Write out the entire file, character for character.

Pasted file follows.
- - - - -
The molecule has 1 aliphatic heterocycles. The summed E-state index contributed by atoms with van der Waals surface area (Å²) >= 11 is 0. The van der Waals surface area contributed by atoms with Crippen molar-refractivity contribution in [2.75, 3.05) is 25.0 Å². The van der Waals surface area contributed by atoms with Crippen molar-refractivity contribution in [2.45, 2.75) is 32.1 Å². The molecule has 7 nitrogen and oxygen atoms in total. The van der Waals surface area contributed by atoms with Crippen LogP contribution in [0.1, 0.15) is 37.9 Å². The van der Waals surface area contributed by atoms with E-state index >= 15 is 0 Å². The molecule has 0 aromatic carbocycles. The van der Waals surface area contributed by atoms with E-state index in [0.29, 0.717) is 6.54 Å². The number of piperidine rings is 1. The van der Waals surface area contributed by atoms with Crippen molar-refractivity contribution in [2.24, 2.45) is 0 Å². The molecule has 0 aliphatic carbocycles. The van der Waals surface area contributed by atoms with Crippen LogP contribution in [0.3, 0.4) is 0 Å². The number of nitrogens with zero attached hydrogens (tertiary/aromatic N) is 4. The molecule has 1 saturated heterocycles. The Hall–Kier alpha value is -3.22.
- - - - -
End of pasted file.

The molecule has 1 aliphatic heterocycles. The summed E-state index contributed by atoms with van der Waals surface area (Å²) >= 11 is 0. The van der Waals surface area contributed by atoms with Crippen molar-refractivity contribution in [2.75, 3.05) is 25.0 Å². The van der Waals surface area contributed by atoms with Crippen molar-refractivity contribution in [2.45, 2.75) is 32.1 Å². The molecule has 7 nitrogen and oxygen atoms in total. The van der Waals surface area contributed by atoms with Crippen LogP contribution in [0.1, 0.15) is 37.9 Å². The van der Waals surface area contributed by atoms with E-state index >= 15 is 0 Å². The molecule has 0 aromatic carbocycles. The van der Waals surface area contributed by atoms with E-state index in [0.29, 0.717) is 6.54 Å². The number of piperidine rings is 1. The van der Waals surface area contributed by atoms with Crippen molar-refractivity contribution in [2.24, 2.45) is 0 Å². The molecule has 0 aliphatic carbocycles. The van der Waals surface area contributed by atoms with Crippen LogP contribution in [0.3, 0.4) is 0 Å². The number of nitrogens with zero attached hydrogens (tertiary/aromatic N) is 4. The molecule has 1 saturated heterocycles. The Hall–Kier alpha value is -3.22.